Connect with us

Disc Reviews

Inherit The Wind | Blu-ray Review

Inherit The Wind Stanley KramerHaving finally found acclaim as a writer/director with critical successes like The Defiant Ones (1958) after a brief period serving as a producer for others at Columbia on films such as Death of a Salesman (1951), The Juggler (1953), and The Wild One (1953), Stanley Kramer took it upon himself to follow-up his politically controversial nuclear war drama On the Beach (1959) with yet another topically contentious production – Inherit The Wind. Based on the stage play of the same name written by Jerome Lawrence and Robert Edwin Lee, the film fictionalizes the famed 1925 Scopes “Monkey” Trial, in which a high school teacher named John Scopes was accused of violating Tennessee’s Butler Act, which made it unlawful to teach Darwin’s Theory of Evolution in any state-funded school. Riding high on the creation/evolution controversy, as well as a genius ploy to exploit the witch hunt narrative to discuss the dangers of McCarthyism, which had previously seen Nedrick Young, one of the film’s screenwriters, blacklisted, the film received rave reviews and a hail of award nominations, but ultimately was a box office failure.

Despite the financials, the film remains a courtroom masterpiece. Even back in 1925, the original trial was a media circus and Kramer makes wonderful use of the period hysteria within the small nameless southern town, employing Gene Kelly as the guile reporter, E. K. Hornbeck of the Baltimore Herald to stir the pot. Mobbed by simple townsfolk, the streets fill with god fearing devotees of the Christian faith who embrace Matthew Harrison Brady (played with lovably flawed enthusiasm) as their former presidential candidate prosecuting attorney, while the defendant,  fictionalized as Bertram Cates (embodied by a conflicted Dick York), is backed by Henry Drummond (played with a fiery verve by Spencer Tracy in a role he was born to play), one of the most controversial legal minds and a long-standing friend and adversary of Brady. To make matters worse, Cates’ fiancee Rachel (Donna Anderson) is at odds because she’s the daughter of the town’s fire and brimstone preacher.

Though the trial is painted as a war of religion vs science, Drummond sees it as a matter of an American’s right to think freely no matter the religious community that one lives in. Written with the wit of a quartet of brilliance, Drummond’s dialogue, both as a defense lawyer and as a man whose friendship has run its course, is nothing less than shock and awe incredible. Spoken with the wearily relaxed candor of a man confident in his moral standing yet aghast at the possibility that blind faith could win over scientifically supported logic, Drummond is one of the all time great on screen heroes of progress, the very embodiment of eloquence and moral standing. No amount of heat could crack his perseverance for the preservation of what’s right, and Tracy stands absolutely perfect within the role, eventually using Brady himself to logically prove his case, despite the legal outcome.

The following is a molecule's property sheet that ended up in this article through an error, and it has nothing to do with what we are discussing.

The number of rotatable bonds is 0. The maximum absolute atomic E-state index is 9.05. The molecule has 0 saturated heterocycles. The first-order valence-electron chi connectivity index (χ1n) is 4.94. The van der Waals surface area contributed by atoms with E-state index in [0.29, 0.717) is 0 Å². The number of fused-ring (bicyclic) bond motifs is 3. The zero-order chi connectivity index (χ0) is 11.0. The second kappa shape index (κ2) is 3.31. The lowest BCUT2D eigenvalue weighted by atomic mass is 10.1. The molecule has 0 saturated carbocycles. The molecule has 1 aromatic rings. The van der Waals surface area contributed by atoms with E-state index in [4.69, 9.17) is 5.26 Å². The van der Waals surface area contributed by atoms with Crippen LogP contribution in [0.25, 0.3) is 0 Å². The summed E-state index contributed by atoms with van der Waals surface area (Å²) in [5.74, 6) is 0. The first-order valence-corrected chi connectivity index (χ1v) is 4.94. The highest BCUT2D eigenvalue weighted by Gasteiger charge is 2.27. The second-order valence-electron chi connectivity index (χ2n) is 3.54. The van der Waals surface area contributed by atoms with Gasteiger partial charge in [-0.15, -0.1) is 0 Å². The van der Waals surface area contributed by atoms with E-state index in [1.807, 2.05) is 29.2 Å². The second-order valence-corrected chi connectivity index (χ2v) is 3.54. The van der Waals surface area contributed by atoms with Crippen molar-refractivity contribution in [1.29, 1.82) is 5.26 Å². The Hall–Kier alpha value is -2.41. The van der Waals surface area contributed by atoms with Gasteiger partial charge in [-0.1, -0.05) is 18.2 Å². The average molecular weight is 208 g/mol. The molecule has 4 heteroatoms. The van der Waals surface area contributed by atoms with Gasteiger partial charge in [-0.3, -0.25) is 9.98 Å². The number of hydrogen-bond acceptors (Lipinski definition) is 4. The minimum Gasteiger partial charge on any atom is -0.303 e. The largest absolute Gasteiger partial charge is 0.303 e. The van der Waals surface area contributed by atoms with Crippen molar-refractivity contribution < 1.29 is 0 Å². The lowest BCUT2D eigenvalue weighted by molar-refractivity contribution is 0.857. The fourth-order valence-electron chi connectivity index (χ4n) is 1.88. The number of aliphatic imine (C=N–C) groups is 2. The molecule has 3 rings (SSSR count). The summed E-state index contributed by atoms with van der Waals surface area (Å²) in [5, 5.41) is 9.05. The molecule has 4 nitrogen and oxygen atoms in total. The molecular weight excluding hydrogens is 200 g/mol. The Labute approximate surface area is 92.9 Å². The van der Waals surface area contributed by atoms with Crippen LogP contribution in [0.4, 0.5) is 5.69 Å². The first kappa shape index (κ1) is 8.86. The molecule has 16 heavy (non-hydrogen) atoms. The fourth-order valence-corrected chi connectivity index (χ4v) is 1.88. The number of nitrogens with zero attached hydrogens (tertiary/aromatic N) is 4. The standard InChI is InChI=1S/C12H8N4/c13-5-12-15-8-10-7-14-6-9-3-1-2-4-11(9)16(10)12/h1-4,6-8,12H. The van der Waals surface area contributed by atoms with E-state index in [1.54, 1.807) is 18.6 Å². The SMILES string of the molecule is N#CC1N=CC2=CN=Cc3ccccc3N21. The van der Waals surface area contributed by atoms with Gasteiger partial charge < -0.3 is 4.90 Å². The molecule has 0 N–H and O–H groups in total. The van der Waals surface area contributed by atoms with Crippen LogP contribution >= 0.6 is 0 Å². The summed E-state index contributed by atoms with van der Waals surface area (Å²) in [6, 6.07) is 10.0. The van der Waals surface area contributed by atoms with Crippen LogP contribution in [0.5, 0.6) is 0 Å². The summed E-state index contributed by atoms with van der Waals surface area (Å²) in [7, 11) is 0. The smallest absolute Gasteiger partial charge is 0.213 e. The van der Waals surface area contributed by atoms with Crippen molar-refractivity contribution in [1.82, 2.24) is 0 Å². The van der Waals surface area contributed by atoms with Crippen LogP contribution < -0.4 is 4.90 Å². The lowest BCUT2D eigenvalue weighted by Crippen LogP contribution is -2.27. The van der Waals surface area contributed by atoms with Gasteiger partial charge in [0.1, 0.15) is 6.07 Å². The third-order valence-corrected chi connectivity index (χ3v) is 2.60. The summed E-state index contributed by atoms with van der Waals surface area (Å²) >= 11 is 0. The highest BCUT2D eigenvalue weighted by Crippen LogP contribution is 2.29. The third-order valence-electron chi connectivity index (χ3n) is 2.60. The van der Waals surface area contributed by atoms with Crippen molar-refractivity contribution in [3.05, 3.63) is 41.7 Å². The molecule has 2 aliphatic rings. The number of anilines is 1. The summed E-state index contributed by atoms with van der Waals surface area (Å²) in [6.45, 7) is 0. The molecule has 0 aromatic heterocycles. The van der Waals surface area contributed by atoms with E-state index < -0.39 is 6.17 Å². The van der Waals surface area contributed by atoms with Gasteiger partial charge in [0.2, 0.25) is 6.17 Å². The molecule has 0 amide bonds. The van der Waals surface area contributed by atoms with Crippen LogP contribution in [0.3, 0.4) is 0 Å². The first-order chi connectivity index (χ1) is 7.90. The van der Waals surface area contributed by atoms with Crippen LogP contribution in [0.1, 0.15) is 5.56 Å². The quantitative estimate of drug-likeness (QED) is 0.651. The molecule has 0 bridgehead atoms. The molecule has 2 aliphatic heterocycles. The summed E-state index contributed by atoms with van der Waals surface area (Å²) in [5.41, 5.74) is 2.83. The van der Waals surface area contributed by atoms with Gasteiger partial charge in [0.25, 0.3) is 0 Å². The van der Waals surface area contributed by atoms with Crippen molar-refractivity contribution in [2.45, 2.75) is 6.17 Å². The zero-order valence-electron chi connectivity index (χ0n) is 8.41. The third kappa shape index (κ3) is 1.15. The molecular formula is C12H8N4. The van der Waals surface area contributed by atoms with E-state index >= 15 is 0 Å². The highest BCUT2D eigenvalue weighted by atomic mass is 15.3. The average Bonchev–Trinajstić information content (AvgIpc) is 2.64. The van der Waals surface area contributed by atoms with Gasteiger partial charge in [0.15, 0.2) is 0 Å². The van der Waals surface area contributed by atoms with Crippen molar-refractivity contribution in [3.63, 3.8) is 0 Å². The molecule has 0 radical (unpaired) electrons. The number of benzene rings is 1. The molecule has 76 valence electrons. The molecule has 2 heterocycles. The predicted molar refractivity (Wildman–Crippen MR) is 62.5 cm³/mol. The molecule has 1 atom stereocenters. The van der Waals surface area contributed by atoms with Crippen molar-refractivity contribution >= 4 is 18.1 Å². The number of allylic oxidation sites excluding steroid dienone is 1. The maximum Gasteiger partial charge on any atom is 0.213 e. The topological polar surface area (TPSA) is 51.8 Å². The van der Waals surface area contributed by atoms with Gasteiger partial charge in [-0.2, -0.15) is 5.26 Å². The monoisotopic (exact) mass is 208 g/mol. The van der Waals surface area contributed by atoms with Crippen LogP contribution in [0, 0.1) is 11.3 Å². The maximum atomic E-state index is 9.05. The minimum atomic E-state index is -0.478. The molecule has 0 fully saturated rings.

Most unsettling is the remarkable fact that Inherit The Wind remains as pertinent today as it did upon its release over 50 years ago. With tragic events like the Charlie Hebdo attack attempting to stifle the free thinkers of the world, Kramer’s film speaks volumes about how fear and ignorance still drive attempts to cage liberal thought and how we must stand up against such human rights violations. If ever there comes a day when Drummond’s stance becomes irrelevant, we should celebrate in the streets, but until then, we shall relish this magnificent piece of progressive filmmaking and hope for a better tomorrow.

Disc Review:

Though Inherit The Wind is carried along by a pair of stunning performances, it should be said that Ernest Laszlo’s stunning black & white cinematography frames the courtroom standoff with purposeful movement in anxiety inducing long takes. His work on the film gleaned his first of eight Oscar nominations, the first four of which were products of his partnership with Kramer. Twilight Time’s transfer captures the rich details and robust contrast of the picture with stunning aplomb, though there are a few instances in which the image could use to be cleaned up a smidge. Matching the visual quality, the DTS-HD master track that pushes a faithfully rendered mono soundscape is crisp and distinct, allowing the film’s finely tuned dialogue to come through without issue, and if you fancy Ernest Gold’s soundtrack, there is an optional isolated music and effects track available. The disc itself comes packaged in a standard Blu-ray case.

Theatrical Trailer
Taking on the Alfred Hitchcock method of promotion, Stanley Kramer himself appears on screen, speaking to camera, pitching his latest project with the help of poignant clips from the film.

As is regular for Twilight Time releases, this lovely little booklet contains various promotional materials produced at the film’s original release, as well as an insightful piece of film criticism by Julie Kirgo.

Final Thoughts:

Despite the various television remakes, one of which featured the likes of Jason Robards and Kirk Douglas and aired in 1988, while another featured  Jack Lemmon as Drummond and George C. Scott as Brady and aired in 1999, Kramer’s original vision of the 1925 Scopes “Monkey” Trial remains the defining achievement, full of passionate performances and a style that echoed of traditional Hollywood while embracing the heat of lingering McCarthyism and the return of the Blacklisters. With its first appearance on Blu-ray thanks to Twilight Time, the film moves into the realm of HD home video with visual grace while maintaining a tenacious fire for free speech everywhere. Highly recommended.

Film: ★★★★½/☆☆☆☆☆
Disc:          ★★★/☆☆☆☆☆

Click to comment

More in Disc Reviews

To Top